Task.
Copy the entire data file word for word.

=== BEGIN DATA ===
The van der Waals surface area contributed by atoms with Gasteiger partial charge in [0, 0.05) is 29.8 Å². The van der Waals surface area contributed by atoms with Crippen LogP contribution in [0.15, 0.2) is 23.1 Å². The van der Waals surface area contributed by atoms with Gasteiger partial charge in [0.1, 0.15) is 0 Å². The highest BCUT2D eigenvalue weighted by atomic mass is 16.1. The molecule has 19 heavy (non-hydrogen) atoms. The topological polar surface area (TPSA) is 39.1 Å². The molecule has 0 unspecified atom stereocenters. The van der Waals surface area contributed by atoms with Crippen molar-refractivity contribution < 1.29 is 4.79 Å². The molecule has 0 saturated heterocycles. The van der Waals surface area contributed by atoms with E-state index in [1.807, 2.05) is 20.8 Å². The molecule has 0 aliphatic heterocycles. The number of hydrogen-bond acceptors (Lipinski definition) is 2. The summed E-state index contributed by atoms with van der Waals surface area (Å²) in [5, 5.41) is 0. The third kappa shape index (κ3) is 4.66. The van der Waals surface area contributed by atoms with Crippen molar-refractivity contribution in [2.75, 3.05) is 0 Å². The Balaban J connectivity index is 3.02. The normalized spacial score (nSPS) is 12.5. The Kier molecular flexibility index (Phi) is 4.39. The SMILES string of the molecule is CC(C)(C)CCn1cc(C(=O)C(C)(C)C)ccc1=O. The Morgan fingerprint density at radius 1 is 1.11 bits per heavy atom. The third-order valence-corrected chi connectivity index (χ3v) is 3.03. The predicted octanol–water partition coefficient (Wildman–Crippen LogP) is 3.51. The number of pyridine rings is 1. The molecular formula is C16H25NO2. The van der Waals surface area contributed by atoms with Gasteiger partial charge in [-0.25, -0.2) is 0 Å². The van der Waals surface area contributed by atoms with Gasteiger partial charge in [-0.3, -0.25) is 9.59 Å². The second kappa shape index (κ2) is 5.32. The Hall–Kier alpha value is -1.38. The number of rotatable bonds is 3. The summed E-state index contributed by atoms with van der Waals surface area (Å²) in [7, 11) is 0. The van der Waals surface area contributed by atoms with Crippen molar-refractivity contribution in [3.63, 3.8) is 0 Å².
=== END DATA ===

The van der Waals surface area contributed by atoms with Gasteiger partial charge in [0, 0.05) is 29.8 Å². The van der Waals surface area contributed by atoms with Crippen LogP contribution in [0.15, 0.2) is 23.1 Å². The van der Waals surface area contributed by atoms with Gasteiger partial charge in [0.1, 0.15) is 0 Å². The highest BCUT2D eigenvalue weighted by atomic mass is 16.1. The molecule has 19 heavy (non-hydrogen) atoms. The topological polar surface area (TPSA) is 39.1 Å². The molecule has 0 unspecified atom stereocenters. The van der Waals surface area contributed by atoms with Crippen molar-refractivity contribution < 1.29 is 4.79 Å². The molecule has 0 saturated heterocycles. The van der Waals surface area contributed by atoms with E-state index in [1.807, 2.05) is 20.8 Å². The molecule has 0 aliphatic heterocycles. The number of hydrogen-bond acceptors (Lipinski definition) is 2. The summed E-state index contributed by atoms with van der Waals surface area (Å²) in [5, 5.41) is 0. The third kappa shape index (κ3) is 4.66. The van der Waals surface area contributed by atoms with Crippen molar-refractivity contribution in [2.75, 3.05) is 0 Å². The Balaban J connectivity index is 3.02. The normalized spacial score (nSPS) is 12.5. The Kier molecular flexibility index (Phi) is 4.39. The SMILES string of the molecule is CC(C)(C)CCn1cc(C(=O)C(C)(C)C)ccc1=O. The Morgan fingerprint density at radius 1 is 1.11 bits per heavy atom. The third-order valence-corrected chi connectivity index (χ3v) is 3.03. The predicted octanol–water partition coefficient (Wildman–Crippen LogP) is 3.51. The number of pyridine rings is 1. The molecular formula is C16H25NO2. The van der Waals surface area contributed by atoms with Gasteiger partial charge in [-0.25, -0.2) is 0 Å². The van der Waals surface area contributed by atoms with Gasteiger partial charge in [-0.3, -0.25) is 9.59 Å². The second kappa shape index (κ2) is 5.32. The Hall–Kier alpha value is -1.38. The number of rotatable bonds is 3. The summed E-state index contributed by atoms with van der Waals surface area (Å²) in [7, 11) is 0. The van der Waals surface area contributed by atoms with Crippen molar-refractivity contribution in [3.63, 3.8) is 0 Å².